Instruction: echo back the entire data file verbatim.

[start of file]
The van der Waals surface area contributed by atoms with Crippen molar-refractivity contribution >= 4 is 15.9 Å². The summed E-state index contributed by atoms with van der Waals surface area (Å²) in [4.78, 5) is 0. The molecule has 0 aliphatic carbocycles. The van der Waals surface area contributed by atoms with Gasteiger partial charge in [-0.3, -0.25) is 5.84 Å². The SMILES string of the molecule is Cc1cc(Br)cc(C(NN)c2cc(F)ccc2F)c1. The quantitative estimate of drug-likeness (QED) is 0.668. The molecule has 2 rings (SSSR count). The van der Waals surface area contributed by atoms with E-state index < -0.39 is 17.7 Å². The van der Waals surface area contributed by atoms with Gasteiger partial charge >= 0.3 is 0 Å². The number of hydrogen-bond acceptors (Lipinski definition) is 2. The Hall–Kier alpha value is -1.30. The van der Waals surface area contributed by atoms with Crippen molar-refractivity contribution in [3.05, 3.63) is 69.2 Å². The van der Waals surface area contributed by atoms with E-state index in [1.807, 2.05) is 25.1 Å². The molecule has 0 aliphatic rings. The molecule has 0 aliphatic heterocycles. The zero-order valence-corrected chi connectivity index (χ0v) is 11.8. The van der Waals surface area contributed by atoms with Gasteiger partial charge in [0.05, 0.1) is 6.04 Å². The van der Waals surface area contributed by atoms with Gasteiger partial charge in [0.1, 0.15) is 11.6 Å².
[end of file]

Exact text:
The van der Waals surface area contributed by atoms with Crippen molar-refractivity contribution >= 4 is 15.9 Å². The summed E-state index contributed by atoms with van der Waals surface area (Å²) in [4.78, 5) is 0. The molecule has 0 aliphatic carbocycles. The van der Waals surface area contributed by atoms with Gasteiger partial charge in [-0.3, -0.25) is 5.84 Å². The SMILES string of the molecule is Cc1cc(Br)cc(C(NN)c2cc(F)ccc2F)c1. The quantitative estimate of drug-likeness (QED) is 0.668. The molecule has 2 rings (SSSR count). The van der Waals surface area contributed by atoms with E-state index < -0.39 is 17.7 Å². The van der Waals surface area contributed by atoms with Gasteiger partial charge >= 0.3 is 0 Å². The number of hydrogen-bond acceptors (Lipinski definition) is 2. The Hall–Kier alpha value is -1.30. The van der Waals surface area contributed by atoms with Crippen molar-refractivity contribution in [3.05, 3.63) is 69.2 Å². The van der Waals surface area contributed by atoms with E-state index in [1.807, 2.05) is 25.1 Å². The molecule has 0 aliphatic rings. The molecule has 0 aliphatic heterocycles. The zero-order valence-corrected chi connectivity index (χ0v) is 11.8. The van der Waals surface area contributed by atoms with Gasteiger partial charge in [0.05, 0.1) is 6.04 Å². The van der Waals surface area contributed by atoms with Gasteiger partial charge in [0.1, 0.15) is 11.6 Å².